Road Trip


Kelshi Beach

Kelshi Beach: Two Wheels, Two Nomads, One Thrilling Adventure

Day 3: Dec 24, 2007

Today we rode from Diveagar to Kelshi Beach. On the way, we covered Shrivardhan, Harihareshwar, Bankot fort, and Velas. It was a day full of excitement and unique adventures.


We were up early and went over to the beach to take a dip. The two of us were the only odd ones taking a dip in the sea at that hour else the beach was quiet and without a soul… except for a couple of fishermen. We thoroughly enjoyed the swim for over an hour before we got back to bathe and push off.


Scenic views en route Shrivardhan beach

It was 9:30 am when we left and rode on till Srivardhan hugged the sands, as the road ran right next to the beach. The waters welcomed us with their arms wide open and the sights on the way were worth a watch.


Thus enjoying the ride we reached Srivardhan in no time. Srivardhan is also the place of origin of the Peshwas and hence holds a lot of historic importance.  But it is more popular for its calm and peaceful beach. The road takes you right to the beach, so we enjoyed beach biking here and a lot of photography too!

Shrivardhan Beach

Joyride on the sands of the Shrivardhan Beach


Known as the Dakshin Kashi – the holiest shrine of the south; Harihareshwar is always flooded with aficionados of Lord Shiva and Lord Bhairava. There was a long queue here for the darshan and we ended up spending an hour for the same.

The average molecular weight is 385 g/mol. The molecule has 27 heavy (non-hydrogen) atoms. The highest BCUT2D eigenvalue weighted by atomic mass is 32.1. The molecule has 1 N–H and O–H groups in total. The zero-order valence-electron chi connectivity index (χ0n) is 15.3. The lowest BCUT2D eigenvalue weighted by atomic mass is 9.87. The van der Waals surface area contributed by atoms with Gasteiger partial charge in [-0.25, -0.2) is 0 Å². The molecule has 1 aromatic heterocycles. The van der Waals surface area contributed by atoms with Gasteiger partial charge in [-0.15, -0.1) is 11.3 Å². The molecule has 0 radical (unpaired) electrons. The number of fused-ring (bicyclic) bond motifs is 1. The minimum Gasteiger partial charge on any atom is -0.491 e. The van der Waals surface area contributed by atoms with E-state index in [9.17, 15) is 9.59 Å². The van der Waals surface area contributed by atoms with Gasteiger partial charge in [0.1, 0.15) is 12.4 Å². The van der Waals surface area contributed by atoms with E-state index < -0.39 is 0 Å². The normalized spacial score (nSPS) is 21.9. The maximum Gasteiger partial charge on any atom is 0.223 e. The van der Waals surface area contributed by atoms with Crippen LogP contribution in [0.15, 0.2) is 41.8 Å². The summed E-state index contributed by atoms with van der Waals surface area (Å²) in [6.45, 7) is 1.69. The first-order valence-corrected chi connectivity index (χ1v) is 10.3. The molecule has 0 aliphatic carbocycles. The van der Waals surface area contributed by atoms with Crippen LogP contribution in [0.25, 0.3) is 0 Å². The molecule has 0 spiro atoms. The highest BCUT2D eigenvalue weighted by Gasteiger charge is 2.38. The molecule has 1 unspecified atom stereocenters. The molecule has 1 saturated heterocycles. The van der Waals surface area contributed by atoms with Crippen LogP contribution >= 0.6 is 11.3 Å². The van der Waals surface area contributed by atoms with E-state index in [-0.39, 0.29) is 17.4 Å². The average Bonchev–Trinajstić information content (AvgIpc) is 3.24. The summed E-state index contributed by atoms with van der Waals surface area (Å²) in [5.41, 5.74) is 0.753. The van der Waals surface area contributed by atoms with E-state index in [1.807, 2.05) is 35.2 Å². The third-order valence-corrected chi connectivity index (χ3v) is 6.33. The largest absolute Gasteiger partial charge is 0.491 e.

Dakshin Kashi, Harihareshwar Temple

Harihareshwar Temple

Harihareshwar houses a quiet, secluded seashore that invites one and all for a dip. There are steps behind the temple which led us atop a small hill. On the other side of the hill are steps that descend to the sea. The strong waves have hit the rock here to create various rock formations due to erosion. These are a sight and identifying various formations is a favorite pass time for many. So was for us!


Rock Formations at Harihareshwar Beach

We were damn hungry by now and found a place to hog, which we thought would be decent. All we got to eat here was Veg (L) thali and that too was just OK.


A few km from Harihareshwar is the lousy village of Bagmandla famed for its Jungle jetty which ferries people across the creek. We took the ferry to cross over to Bankot, entering the Ratnagiri district.


3 km off the jetty on the other end was the village called Bankot. Steep roads with sharp curves took us up to the fort, which was at quite a height. It was an undersized fort with strong fortification walls and bastions. It is in ruins but the fortification walls offer a superb view of the surroundings, as you climb on.

Bankot Fort

Scenic Views from Bankot Fort


We descended the hillock and we were greeted by a splendid marine drive. With the vast expanse of the Arabian sea on the right and the hillocks on the left, we were riding on a small curvy road enjoying the fresh breeze. The scenery left us mesmerized as we continued our ride toward Velas. We had spent around 20 odd minutes reaching the sleepy hamlet of Velas.